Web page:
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Five Tory leadership contenders took to a live debate on Channel 4 last night, discussing
topics ranging from Brexit to education to social care.
With a sixth podium left empty, the candidates criticised frontrunner Boris Johnson for not showing up. The former Foreign Secretary had defended his decision not to take part by saying debates with many guests "can be slightly cacophonous".
Some of the most heated exchanges occurred when former Brexit Secretary Dominic Raab said he would not rule out proroguing Parliament in order to push through Brexit. The other four candidates argued against this approach.
Outside of Brexit, the candidates explained their priorities. Sajid Javid, Jeremy Hunt and Dominic Raab chose education and young people, while Jeremy Hunt and Rory Stewart selected adult and social care.
Coverage today suggests there was no clear winner in the debate last night although several outlets report
Stewart garnered the most applause from the studio audience. An analysis in the Times
rates the performances of Gove and Stewart at equal best, while the Guardian
says Stewart and Hunt had ‘good nights’.
The candidates will participate in two further ballots until the field is whittled down to just two hopefuls. The final pair will be put to a vote among Conservative party members on 22 June, with the result revealed four weeks later.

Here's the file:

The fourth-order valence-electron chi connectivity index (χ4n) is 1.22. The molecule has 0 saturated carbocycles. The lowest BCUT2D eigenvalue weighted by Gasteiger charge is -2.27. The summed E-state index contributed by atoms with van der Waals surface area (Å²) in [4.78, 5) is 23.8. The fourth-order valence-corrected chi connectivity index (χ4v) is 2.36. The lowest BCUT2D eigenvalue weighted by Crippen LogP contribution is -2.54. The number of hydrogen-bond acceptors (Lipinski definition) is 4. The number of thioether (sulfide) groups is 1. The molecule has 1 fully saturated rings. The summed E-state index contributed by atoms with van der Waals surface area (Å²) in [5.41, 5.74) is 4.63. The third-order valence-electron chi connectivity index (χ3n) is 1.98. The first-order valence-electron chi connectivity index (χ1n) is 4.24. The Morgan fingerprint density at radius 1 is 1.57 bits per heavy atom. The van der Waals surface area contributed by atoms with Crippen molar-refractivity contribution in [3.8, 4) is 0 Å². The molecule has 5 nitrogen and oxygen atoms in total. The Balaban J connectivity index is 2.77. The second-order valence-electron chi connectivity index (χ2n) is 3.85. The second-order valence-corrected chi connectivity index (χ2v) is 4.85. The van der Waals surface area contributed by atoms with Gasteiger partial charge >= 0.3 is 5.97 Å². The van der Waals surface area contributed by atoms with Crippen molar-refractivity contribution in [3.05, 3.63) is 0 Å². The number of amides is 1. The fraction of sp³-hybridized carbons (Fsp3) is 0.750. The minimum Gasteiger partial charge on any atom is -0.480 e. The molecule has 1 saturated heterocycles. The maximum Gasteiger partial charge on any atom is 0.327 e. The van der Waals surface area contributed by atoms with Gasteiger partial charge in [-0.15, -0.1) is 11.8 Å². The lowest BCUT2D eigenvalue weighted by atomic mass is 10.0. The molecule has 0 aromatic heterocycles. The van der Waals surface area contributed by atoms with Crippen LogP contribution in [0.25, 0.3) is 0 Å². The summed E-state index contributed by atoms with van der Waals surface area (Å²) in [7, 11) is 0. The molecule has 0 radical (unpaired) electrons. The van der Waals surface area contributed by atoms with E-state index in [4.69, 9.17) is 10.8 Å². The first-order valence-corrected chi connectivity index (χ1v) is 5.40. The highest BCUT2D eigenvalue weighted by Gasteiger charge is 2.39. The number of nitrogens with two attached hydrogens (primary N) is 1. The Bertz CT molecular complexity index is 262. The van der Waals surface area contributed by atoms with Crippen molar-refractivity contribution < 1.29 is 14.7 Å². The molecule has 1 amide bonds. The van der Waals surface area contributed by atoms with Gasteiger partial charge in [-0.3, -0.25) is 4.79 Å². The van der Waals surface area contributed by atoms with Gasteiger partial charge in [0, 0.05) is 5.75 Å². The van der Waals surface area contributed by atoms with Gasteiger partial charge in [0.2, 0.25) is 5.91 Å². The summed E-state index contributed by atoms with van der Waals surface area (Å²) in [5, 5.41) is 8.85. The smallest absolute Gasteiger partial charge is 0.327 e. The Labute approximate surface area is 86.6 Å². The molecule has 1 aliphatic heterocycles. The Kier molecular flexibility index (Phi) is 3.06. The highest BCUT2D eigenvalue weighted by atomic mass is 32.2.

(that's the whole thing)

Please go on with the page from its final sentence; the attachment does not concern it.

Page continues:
A second live TV debate will be hosted by the BBC tomorrow evening.
Give green a chance
Investors think that environmental concerns will be more important than financial factors for investment decisions in the next five years, according
to UBS Asset Management. It comes amid fears that a climate crisis could trigger a market downturn.
A survey by the bank has found that a combined $19 trillion (£17 trillion) chose the environment as their top priority when it comes to making investment decisions, ahead of financial analysis and geopolitical considerations.
The survey also showed that over 80% believe their investments will be at risk if they ignore environmental, social and governance (ESG) issues.
Michael Baldinger, UBS Asset Management’s head of sustainable and impact investing, said bigger clients are increasingly concerned with sustainable investing and that these considerations are now a “must-have”.
points out that nearly two-thirds of the survey respondents are not signatories to the United Nations’ Principles for Responsible Investment charter and therefore ESG concerns are more prominent across the asset management industry than it would appear.
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